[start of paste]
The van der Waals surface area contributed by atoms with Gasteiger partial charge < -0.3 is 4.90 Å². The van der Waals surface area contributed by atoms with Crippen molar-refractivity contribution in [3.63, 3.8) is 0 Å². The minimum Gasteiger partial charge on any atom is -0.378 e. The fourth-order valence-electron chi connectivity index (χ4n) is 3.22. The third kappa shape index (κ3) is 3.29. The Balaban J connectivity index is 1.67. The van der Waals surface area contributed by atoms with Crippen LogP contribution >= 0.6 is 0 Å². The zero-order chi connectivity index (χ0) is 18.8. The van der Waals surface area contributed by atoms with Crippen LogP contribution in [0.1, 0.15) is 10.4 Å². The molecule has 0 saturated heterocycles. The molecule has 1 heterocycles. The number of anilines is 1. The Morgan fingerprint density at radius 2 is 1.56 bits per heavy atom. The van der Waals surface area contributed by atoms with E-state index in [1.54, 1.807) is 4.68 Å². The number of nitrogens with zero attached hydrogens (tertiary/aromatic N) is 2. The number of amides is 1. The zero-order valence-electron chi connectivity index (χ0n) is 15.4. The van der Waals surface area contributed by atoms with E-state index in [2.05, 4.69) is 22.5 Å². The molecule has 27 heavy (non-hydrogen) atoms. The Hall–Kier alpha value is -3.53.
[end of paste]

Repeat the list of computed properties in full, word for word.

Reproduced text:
The van der Waals surface area contributed by atoms with Gasteiger partial charge < -0.3 is 4.90 Å². The van der Waals surface area contributed by atoms with Crippen molar-refractivity contribution in [3.63, 3.8) is 0 Å². The minimum Gasteiger partial charge on any atom is -0.378 e. The fourth-order valence-electron chi connectivity index (χ4n) is 3.22. The third kappa shape index (κ3) is 3.29. The Balaban J connectivity index is 1.67. The van der Waals surface area contributed by atoms with Crippen LogP contribution >= 0.6 is 0 Å². The zero-order chi connectivity index (χ0) is 18.8. The van der Waals surface area contributed by atoms with Crippen LogP contribution in [0.1, 0.15) is 10.4 Å². The molecule has 0 saturated heterocycles. The molecule has 1 heterocycles. The number of anilines is 1. The Morgan fingerprint density at radius 2 is 1.56 bits per heavy atom. The van der Waals surface area contributed by atoms with E-state index in [1.54, 1.807) is 4.68 Å². The number of nitrogens with zero attached hydrogens (tertiary/aromatic N) is 2. The number of amides is 1. The zero-order valence-electron chi connectivity index (χ0n) is 15.4. The van der Waals surface area contributed by atoms with E-state index in [2.05, 4.69) is 22.5 Å². The molecule has 27 heavy (non-hydrogen) atoms. The Hall–Kier alpha value is -3.53.